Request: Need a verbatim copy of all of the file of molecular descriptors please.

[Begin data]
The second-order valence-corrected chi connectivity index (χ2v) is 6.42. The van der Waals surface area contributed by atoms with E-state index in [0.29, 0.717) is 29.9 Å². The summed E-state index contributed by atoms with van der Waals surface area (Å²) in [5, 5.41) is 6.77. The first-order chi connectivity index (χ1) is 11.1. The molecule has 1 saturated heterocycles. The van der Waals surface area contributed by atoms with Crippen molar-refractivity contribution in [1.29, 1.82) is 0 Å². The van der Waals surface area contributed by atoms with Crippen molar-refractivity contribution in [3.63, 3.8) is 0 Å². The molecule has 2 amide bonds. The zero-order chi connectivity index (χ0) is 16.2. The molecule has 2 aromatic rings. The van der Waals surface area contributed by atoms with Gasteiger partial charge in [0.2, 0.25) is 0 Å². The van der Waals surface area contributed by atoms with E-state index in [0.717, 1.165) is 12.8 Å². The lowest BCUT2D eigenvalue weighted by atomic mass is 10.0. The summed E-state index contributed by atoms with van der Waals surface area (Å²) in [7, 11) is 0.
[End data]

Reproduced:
The second-order valence-corrected chi connectivity index (χ2v) is 6.42. The van der Waals surface area contributed by atoms with E-state index in [0.29, 0.717) is 29.9 Å². The summed E-state index contributed by atoms with van der Waals surface area (Å²) in [5, 5.41) is 6.77. The first-order chi connectivity index (χ1) is 11.1. The molecule has 1 saturated heterocycles. The van der Waals surface area contributed by atoms with Crippen molar-refractivity contribution in [1.29, 1.82) is 0 Å². The van der Waals surface area contributed by atoms with Crippen molar-refractivity contribution in [3.63, 3.8) is 0 Å². The molecule has 2 amide bonds. The zero-order chi connectivity index (χ0) is 16.2. The molecule has 2 aromatic rings. The van der Waals surface area contributed by atoms with Gasteiger partial charge in [0.2, 0.25) is 0 Å². The van der Waals surface area contributed by atoms with E-state index in [0.717, 1.165) is 12.8 Å². The lowest BCUT2D eigenvalue weighted by atomic mass is 10.0. The summed E-state index contributed by atoms with van der Waals surface area (Å²) in [7, 11) is 0.